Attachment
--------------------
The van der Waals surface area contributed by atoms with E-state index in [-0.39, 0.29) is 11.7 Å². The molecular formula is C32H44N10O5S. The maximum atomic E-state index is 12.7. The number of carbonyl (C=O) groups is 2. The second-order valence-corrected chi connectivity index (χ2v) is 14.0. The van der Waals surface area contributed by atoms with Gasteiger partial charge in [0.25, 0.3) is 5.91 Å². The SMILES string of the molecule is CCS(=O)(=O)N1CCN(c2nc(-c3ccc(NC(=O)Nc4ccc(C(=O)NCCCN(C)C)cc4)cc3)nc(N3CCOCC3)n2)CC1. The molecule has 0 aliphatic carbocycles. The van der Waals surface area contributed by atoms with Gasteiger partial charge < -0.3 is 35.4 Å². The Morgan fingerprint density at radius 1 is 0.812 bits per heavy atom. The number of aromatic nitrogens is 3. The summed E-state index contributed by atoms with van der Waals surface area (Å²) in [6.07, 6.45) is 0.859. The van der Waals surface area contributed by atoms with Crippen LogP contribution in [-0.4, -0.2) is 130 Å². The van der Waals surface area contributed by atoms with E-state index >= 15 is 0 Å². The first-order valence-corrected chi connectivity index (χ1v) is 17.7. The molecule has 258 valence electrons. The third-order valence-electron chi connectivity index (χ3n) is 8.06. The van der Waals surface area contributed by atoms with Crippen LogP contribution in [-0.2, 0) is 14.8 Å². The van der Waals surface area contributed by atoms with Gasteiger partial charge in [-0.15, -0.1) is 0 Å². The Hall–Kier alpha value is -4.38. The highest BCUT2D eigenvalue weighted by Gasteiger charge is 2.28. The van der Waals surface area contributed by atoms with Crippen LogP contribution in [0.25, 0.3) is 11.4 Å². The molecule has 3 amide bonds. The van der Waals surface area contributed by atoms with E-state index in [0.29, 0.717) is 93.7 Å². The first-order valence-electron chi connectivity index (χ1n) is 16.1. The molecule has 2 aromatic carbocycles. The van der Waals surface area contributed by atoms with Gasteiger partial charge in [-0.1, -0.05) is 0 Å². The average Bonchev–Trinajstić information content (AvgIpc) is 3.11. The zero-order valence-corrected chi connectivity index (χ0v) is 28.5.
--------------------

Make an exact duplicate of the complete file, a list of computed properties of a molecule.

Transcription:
The van der Waals surface area contributed by atoms with E-state index in [-0.39, 0.29) is 11.7 Å². The molecular formula is C32H44N10O5S. The maximum atomic E-state index is 12.7. The number of carbonyl (C=O) groups is 2. The second-order valence-corrected chi connectivity index (χ2v) is 14.0. The van der Waals surface area contributed by atoms with Gasteiger partial charge in [0.25, 0.3) is 5.91 Å². The SMILES string of the molecule is CCS(=O)(=O)N1CCN(c2nc(-c3ccc(NC(=O)Nc4ccc(C(=O)NCCCN(C)C)cc4)cc3)nc(N3CCOCC3)n2)CC1. The molecule has 0 aliphatic carbocycles. The van der Waals surface area contributed by atoms with Gasteiger partial charge < -0.3 is 35.4 Å². The Morgan fingerprint density at radius 1 is 0.812 bits per heavy atom. The number of aromatic nitrogens is 3. The summed E-state index contributed by atoms with van der Waals surface area (Å²) in [6.07, 6.45) is 0.859. The van der Waals surface area contributed by atoms with Crippen LogP contribution in [-0.4, -0.2) is 130 Å². The van der Waals surface area contributed by atoms with E-state index >= 15 is 0 Å². The first-order valence-corrected chi connectivity index (χ1v) is 17.7. The molecule has 258 valence electrons. The third-order valence-electron chi connectivity index (χ3n) is 8.06. The van der Waals surface area contributed by atoms with Crippen LogP contribution in [-0.2, 0) is 14.8 Å². The van der Waals surface area contributed by atoms with Gasteiger partial charge in [-0.15, -0.1) is 0 Å². The Hall–Kier alpha value is -4.38. The highest BCUT2D eigenvalue weighted by Gasteiger charge is 2.28. The van der Waals surface area contributed by atoms with Crippen LogP contribution in [0.25, 0.3) is 11.4 Å². The molecule has 3 amide bonds. The van der Waals surface area contributed by atoms with E-state index in [0.29, 0.717) is 93.7 Å². The first-order valence-electron chi connectivity index (χ1n) is 16.1. The molecule has 2 aromatic carbocycles. The van der Waals surface area contributed by atoms with Gasteiger partial charge in [-0.1, -0.05) is 0 Å². The average Bonchev–Trinajstić information content (AvgIpc) is 3.11. The zero-order valence-corrected chi connectivity index (χ0v) is 28.5.